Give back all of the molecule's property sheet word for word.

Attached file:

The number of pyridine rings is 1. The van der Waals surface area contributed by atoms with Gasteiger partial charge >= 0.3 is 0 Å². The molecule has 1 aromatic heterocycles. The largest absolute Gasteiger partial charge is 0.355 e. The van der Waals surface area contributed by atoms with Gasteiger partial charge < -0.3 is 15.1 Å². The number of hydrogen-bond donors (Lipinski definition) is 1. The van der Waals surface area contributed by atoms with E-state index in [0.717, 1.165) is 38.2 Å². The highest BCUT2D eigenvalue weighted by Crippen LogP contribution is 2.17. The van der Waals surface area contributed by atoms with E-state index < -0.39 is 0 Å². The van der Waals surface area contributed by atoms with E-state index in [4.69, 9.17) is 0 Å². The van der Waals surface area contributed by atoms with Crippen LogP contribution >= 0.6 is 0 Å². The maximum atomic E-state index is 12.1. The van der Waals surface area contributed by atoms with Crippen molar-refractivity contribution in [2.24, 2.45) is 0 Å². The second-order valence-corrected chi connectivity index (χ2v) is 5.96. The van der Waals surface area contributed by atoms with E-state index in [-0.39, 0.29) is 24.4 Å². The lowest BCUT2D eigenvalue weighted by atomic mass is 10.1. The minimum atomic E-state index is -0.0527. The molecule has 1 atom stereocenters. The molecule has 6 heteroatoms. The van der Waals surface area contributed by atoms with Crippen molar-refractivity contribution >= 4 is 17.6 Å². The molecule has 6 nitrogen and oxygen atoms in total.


The number of pyridine rings is 1. The van der Waals surface area contributed by atoms with Gasteiger partial charge >= 0.3 is 0 Å². The molecule has 1 aromatic heterocycles. The largest absolute Gasteiger partial charge is 0.355 e. The van der Waals surface area contributed by atoms with Gasteiger partial charge < -0.3 is 15.1 Å². The number of hydrogen-bond donors (Lipinski definition) is 1. The van der Waals surface area contributed by atoms with E-state index in [0.717, 1.165) is 38.2 Å². The highest BCUT2D eigenvalue weighted by Crippen LogP contribution is 2.17. The van der Waals surface area contributed by atoms with E-state index < -0.39 is 0 Å². The van der Waals surface area contributed by atoms with E-state index in [4.69, 9.17) is 0 Å². The van der Waals surface area contributed by atoms with Crippen LogP contribution >= 0.6 is 0 Å². The maximum atomic E-state index is 12.1. The van der Waals surface area contributed by atoms with Crippen molar-refractivity contribution in [2.24, 2.45) is 0 Å². The second-order valence-corrected chi connectivity index (χ2v) is 5.96. The van der Waals surface area contributed by atoms with E-state index in [-0.39, 0.29) is 24.4 Å². The lowest BCUT2D eigenvalue weighted by atomic mass is 10.1. The minimum atomic E-state index is -0.0527. The molecule has 1 atom stereocenters. The molecule has 6 heteroatoms. The van der Waals surface area contributed by atoms with Crippen molar-refractivity contribution >= 4 is 17.6 Å². The molecule has 6 nitrogen and oxygen atoms in total.